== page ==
Gordon and Cassidy are wrong to see the recent stagnation of productivity growth as evidence of the IT revolution running out of steam, as if there is only ever one active force at work. They fail to think about it in social and historical terms and consider the interplay of contending forces. The first industrial revolution (steam, cotton and railways), between 1750 and 1830 in Gordon's scheme, produced enormous social dislocation in the UK up until the late nineteenth century. The spontaneous social response, the "double movement" of Karl Polanyi's phrase, mitigated this piecemeal until by the end of the century the UK, and other advanced industrial nations, had a patchwork of supportive and regulatory institutions from factory acts through basic education to rudimentary social insurance. The second technological revolution (electricity and the internal combustion engine), from 1870 to 1900, produced the social pressures that were eventually mitigated by the growth of organised labour and the development of the welfare state. My theory (which is all mine) is that the third revolution (IT and comms) has stimulated another counter-movement, but one that took a privatised form rather than a socialised one, in keeping with the ideological tide from the late 70s onwards.
The chief feature of this has been the offsetting of whitecollar productivity gains through a combination of time-wasting and the creation of supernumerary roles. This is where Gordon's insight about triviality is sound. SMTP email and the Web simultaneously boosted and reduced productivity by blurring the boundary between the workplace and the wider world. Initially there was more gain than loss, so this did contribute to higher productivity growth in the late 90s and early 00s. Whereas most businesses gained something from email and the Web, few saw a return from social media (a perfect conspiracy of the idiot and the fraud), hence productivity turned down in the mid-00s. Though the Web 2.0 bubble has now flatulently deflated, most companies have become accustomed to a working environment where staff routinely interact with technologies that provides access to non-work activities. Wearing earphones at your desk or tweeting while in a meeting barely merit comment any more. Many people think our culture has become more selfish and atomised since the 1980s, but it might be more accurate to say it has become more self-absorbed and distracted.
We have been able to sabotage the incursion of robots into the modern office (a PC is a stationary robot) because capital has been able to secure profit growth by automating and offshoring bluecollar jobs. Globalisation and de-industrialisation have produced sufficient wealth to both enrich capitalists and provide a comfortable lifestyle for the key whitecollar electoral bloc, at least for a while. Of course, the inexorable logic of capitalism means that this fragile alliance will eventually crumble. The growing cohorts of educated youth in developing nations, and the continuing impact of technology in mitigating geography, means that those high-tech and creative jobs that we spent the last twenty years cultivating will in turn start to be offshored. As global GDP grows, we will gradually lose our disproportionate share of high pay jobs. The system will tend towards equilibrium.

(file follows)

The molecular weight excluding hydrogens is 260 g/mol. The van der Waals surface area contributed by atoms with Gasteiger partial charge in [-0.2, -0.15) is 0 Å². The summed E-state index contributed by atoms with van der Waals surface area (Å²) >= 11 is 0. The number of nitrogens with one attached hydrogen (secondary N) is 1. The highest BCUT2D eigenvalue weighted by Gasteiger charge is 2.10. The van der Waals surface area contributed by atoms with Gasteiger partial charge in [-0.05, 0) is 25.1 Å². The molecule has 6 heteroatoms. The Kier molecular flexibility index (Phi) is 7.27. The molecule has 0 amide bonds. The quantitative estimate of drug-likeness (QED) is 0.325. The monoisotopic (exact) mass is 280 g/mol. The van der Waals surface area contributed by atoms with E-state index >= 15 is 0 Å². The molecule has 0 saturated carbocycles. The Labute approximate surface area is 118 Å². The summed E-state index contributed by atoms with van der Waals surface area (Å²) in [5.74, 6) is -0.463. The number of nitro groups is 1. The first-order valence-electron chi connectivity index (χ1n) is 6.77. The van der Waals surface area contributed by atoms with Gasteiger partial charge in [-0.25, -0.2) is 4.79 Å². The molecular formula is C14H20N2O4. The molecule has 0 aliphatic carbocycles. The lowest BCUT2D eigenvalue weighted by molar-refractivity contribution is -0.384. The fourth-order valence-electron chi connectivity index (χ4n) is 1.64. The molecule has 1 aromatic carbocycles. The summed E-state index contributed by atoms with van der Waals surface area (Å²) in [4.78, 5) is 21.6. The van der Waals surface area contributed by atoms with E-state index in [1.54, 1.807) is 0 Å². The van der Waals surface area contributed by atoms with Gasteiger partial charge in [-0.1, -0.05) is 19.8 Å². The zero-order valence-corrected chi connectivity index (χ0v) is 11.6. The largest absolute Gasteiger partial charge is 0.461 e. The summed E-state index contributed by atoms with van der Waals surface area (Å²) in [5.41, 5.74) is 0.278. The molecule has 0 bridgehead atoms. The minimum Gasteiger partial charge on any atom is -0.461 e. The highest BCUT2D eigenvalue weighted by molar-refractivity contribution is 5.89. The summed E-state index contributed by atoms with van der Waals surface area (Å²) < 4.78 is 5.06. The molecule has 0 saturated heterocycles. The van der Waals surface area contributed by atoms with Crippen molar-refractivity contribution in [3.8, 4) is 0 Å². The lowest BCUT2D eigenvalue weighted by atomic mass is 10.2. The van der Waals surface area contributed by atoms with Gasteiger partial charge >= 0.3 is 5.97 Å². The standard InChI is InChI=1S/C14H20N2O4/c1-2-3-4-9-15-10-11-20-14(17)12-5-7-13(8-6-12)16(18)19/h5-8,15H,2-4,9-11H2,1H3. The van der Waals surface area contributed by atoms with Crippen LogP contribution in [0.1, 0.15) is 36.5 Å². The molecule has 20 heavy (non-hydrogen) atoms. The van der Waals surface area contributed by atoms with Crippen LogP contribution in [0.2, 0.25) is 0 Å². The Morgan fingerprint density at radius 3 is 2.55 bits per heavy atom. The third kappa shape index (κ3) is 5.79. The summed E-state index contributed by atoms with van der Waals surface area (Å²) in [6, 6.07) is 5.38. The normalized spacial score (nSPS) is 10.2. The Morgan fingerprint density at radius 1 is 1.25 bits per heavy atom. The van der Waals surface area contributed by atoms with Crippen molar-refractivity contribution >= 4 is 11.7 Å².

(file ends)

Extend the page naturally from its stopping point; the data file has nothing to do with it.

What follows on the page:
The results are already visible, from increasing inequality to middle-class bleating about unemployed graduates. The problem is that the decision to opt for a privatised strategy of social change management in the 80s, rather than a socialised one, has left us ill-equipped to resist the next turn as well-paid jobs (and home ownership and further education) become a perquisite restricted to a social elite. Those worried by this change direct their anxiety outwards at the usual scapegoats, the visible underclass - i.e. the people who they fear to become. Instead of solidarity we prefer to beggar our neighbours. Office-based skivers, browsing Mail Online, demand that benefits be cut from all families with more than two kids, as if victimising children who are not responsible for their circumstances would be a just punishment for the imagined moral failings of adults. Meanwhile, Cameron and Osborne stoke the ugly mood by talking of welfare as "subsidising lifestyles", at a time when the top rate of tax is being cut by 5 pence.
It seems fitting that in a week scarred by triviality and fear, the BBC released their Great British Class Calculator, which allows us to see where we fit in the emerging socio-economic hierarchy. I suspect this has been responsible for a temporary 0.1% drop in office worker productivity. As it's Great British Bollocks branding indicates, this is more a marketing device than a genuine sociological tool. The supposed class identifiers are mainly consumption preferences, though the chief factor in positioning you on the "scale" is plain old wealth and income. If you select nothing, the default result is "traditional working class" - i.e. poor and not a user of social media.
The good news for John Cassidy is that once this current recession has passed (which it will), productivity growth will probably move up towards 2 or 3% again. The bad news for most of us is that this will be the result of three forces, none of which bode well for employment: company churn as "zombies" are replaced by new entrants, the unwinding of labour hoarding, and a fresh round of automation that will predominantly affect middle tier jobs (i.e job polarisation). Furiously tweeting how much you hate benefit cheats from your office desk won't save you.